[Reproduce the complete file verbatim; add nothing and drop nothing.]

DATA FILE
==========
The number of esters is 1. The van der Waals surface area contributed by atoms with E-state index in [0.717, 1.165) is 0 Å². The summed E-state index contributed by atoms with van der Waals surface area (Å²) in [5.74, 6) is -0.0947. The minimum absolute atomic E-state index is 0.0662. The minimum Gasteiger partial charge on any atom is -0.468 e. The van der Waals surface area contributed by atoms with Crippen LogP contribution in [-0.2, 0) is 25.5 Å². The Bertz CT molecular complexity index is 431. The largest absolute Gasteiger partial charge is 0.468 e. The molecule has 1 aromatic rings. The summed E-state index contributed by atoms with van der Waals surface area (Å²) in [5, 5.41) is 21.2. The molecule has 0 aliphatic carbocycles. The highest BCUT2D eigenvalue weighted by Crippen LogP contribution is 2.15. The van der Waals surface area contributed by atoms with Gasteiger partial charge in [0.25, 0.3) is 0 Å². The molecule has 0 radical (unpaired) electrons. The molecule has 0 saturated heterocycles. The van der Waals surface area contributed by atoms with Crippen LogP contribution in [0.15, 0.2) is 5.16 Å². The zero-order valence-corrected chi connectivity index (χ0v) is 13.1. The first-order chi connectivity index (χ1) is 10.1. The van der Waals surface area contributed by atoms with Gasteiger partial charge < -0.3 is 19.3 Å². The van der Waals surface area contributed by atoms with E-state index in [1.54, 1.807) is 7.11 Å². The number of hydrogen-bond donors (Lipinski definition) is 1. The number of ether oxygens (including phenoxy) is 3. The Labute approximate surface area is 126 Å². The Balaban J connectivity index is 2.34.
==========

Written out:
The number of esters is 1. The van der Waals surface area contributed by atoms with E-state index in [0.717, 1.165) is 0 Å². The summed E-state index contributed by atoms with van der Waals surface area (Å²) in [5.74, 6) is -0.0947. The minimum absolute atomic E-state index is 0.0662. The minimum Gasteiger partial charge on any atom is -0.468 e. The van der Waals surface area contributed by atoms with Crippen LogP contribution in [-0.2, 0) is 25.5 Å². The Bertz CT molecular complexity index is 431. The largest absolute Gasteiger partial charge is 0.468 e. The molecule has 1 aromatic rings. The summed E-state index contributed by atoms with van der Waals surface area (Å²) in [5, 5.41) is 21.2. The molecule has 0 aliphatic carbocycles. The highest BCUT2D eigenvalue weighted by Crippen LogP contribution is 2.15. The van der Waals surface area contributed by atoms with Gasteiger partial charge in [0.25, 0.3) is 0 Å². The molecule has 0 radical (unpaired) electrons. The molecule has 0 saturated heterocycles. The van der Waals surface area contributed by atoms with Crippen LogP contribution in [0.15, 0.2) is 5.16 Å². The zero-order valence-corrected chi connectivity index (χ0v) is 13.1. The first-order chi connectivity index (χ1) is 10.1. The van der Waals surface area contributed by atoms with Gasteiger partial charge < -0.3 is 19.3 Å². The van der Waals surface area contributed by atoms with E-state index in [1.54, 1.807) is 7.11 Å². The number of hydrogen-bond donors (Lipinski definition) is 1. The number of ether oxygens (including phenoxy) is 3. The Labute approximate surface area is 126 Å². The Balaban J connectivity index is 2.34.